My husband and I are going to move to Sweden when he retires as he wants to be nearer to his family. We own our home outright. We are thinking of taking out equity release for £150,000 to buy and decorate a property about a year before we move out of and sell our current home. Is this a good idea? Is there a better option of releasing money from the property? Our house is worth approximately £650,000.
A I’m not sure that it is a good idea. But that’s because I can’t imagine being able to manage the renovation of a property at long distance, not to mention the cost of insuring an empty property that is miles away. But if you are made of sterner stuff than I am, you may be pleased to hear that, according to Andy Vickery, an equity release expert and mortgage adviser at the independent brokers Money Release, “lifetime mortgage interest rates are at an all-time low, so now might be the best time for you to look at equity release”. But it is worth noting that if you want to release just under 24% of the value of your home (which is what £150,000 represents) the younger of you has to be over 60. If you are under 60 the most you will be able to release is £97,500 (which is 15% of £650,000).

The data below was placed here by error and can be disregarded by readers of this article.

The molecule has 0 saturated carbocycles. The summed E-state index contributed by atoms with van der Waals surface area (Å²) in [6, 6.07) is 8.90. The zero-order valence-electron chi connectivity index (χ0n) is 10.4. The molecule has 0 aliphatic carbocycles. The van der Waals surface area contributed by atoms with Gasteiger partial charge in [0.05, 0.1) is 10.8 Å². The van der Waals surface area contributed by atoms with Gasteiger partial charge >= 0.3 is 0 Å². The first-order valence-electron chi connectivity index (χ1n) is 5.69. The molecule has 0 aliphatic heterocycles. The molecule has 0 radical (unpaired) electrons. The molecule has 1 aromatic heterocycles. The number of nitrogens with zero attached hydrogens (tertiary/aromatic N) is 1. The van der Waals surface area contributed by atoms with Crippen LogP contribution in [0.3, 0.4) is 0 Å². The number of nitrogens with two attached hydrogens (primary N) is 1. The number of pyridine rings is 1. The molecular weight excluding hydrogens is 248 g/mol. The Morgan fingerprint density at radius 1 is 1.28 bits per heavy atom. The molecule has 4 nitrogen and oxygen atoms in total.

Another factor is the interest rate that you’ll be charged. Vickery says the lowest interest rate is currently 6.2% fixed for life, while the highest is 9.39%. On the plus side, you don’t actually have to pay out the interest as it is added to the amount you initially borrowed. On the minus side, because of the interest added to the original loan, there will be less left over when you come to sell the house. It would be cheaper and simpler to wait until you have sold your UK property to buy your Swedish home.
You should also investigate whether you need to get a residency visa now that the UK is no longer part of the EU. As a third-country national (unlike EU, EEA or Swiss citizens) you won’t be able to live, work and own property in Sweden without the necessary visa. It would be helpful to read through the UK government’s advice on living in Sweden, which was last updated in March 2022, and also the advice on the Swedish website Migrationsverket.
Source : The Guardian